NOTE: The Florida trip you’ll never forget:

Monday, October 21, 2013


Barbecue, Wine and Fun In South Carolina

By Steve Cannon and Doc Lawrence

“And he shook it like a chorus girl
And he shook it like a Harlem queen
He shook it like a midnight rambler,
Like you never seen.”

                     Gillian Welch- “Elvis Presley Blues”

CLEMSON, SC—The song was thumping on the satellite radio early in the morning, the end of a nice drive from Atlanta to Clemson. Tailgating on this perhaps the biggest football weekend here had me greeting FSU and Clemson fans along the way, leading to a guess that many lived in the Atlanta area.

The return to this college town, my second visit in two months, was even more opportune. The South Carolina Barbecue Trail is a designated series of restaurant stops that traces a major part of the state’s important culinary heritage. It has a magnetic pull that intensified on this tailgating football Saturday.

The South Carolina peach season is long gone but the fall leaf season just started and glimpses of emerging blazing colors of orange, garnet and gold added to the enjoyment of traveling along the byways. The picturesque towns include Anderson, a pleasant place that merits a stop for all visitors. The Palmetto state’s Barbecue Trail seems to begin here. One of the great restaurants includes Creekside Bar-be-Que in Anderson. The most visual barbecue business anywhere has to be Henry’s Hog Hauler, convincing proof that good barbecue travels well.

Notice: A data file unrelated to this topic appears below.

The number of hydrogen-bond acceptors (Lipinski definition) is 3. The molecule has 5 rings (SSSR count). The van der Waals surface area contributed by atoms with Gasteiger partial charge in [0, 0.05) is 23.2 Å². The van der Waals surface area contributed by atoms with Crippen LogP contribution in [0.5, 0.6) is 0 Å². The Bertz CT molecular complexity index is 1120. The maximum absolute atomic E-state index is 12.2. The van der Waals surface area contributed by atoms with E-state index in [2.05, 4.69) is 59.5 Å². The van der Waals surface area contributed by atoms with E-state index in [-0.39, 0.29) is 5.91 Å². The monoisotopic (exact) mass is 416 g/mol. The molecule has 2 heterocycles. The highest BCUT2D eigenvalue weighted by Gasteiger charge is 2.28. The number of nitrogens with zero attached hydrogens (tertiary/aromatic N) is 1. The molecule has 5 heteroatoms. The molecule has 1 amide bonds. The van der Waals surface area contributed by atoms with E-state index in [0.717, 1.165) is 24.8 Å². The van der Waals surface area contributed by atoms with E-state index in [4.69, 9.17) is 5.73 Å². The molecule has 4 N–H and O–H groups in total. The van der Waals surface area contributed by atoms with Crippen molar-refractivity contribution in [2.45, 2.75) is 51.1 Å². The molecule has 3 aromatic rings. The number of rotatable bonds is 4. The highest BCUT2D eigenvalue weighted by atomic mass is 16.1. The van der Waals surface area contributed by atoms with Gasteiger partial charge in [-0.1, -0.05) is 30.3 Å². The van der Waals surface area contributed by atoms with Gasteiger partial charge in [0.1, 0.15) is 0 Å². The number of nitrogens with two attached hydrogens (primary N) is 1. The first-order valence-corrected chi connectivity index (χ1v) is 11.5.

Creekside does barbecue old fashioned way. Kurt Wickiser learned his technique from the traditions of his great grandfather who, according to Kurt, loved to invite the whole town over to his house to eat. Treasured recipes have been passed down through the generations. Everything is slow cooked with hickory and pecan wood.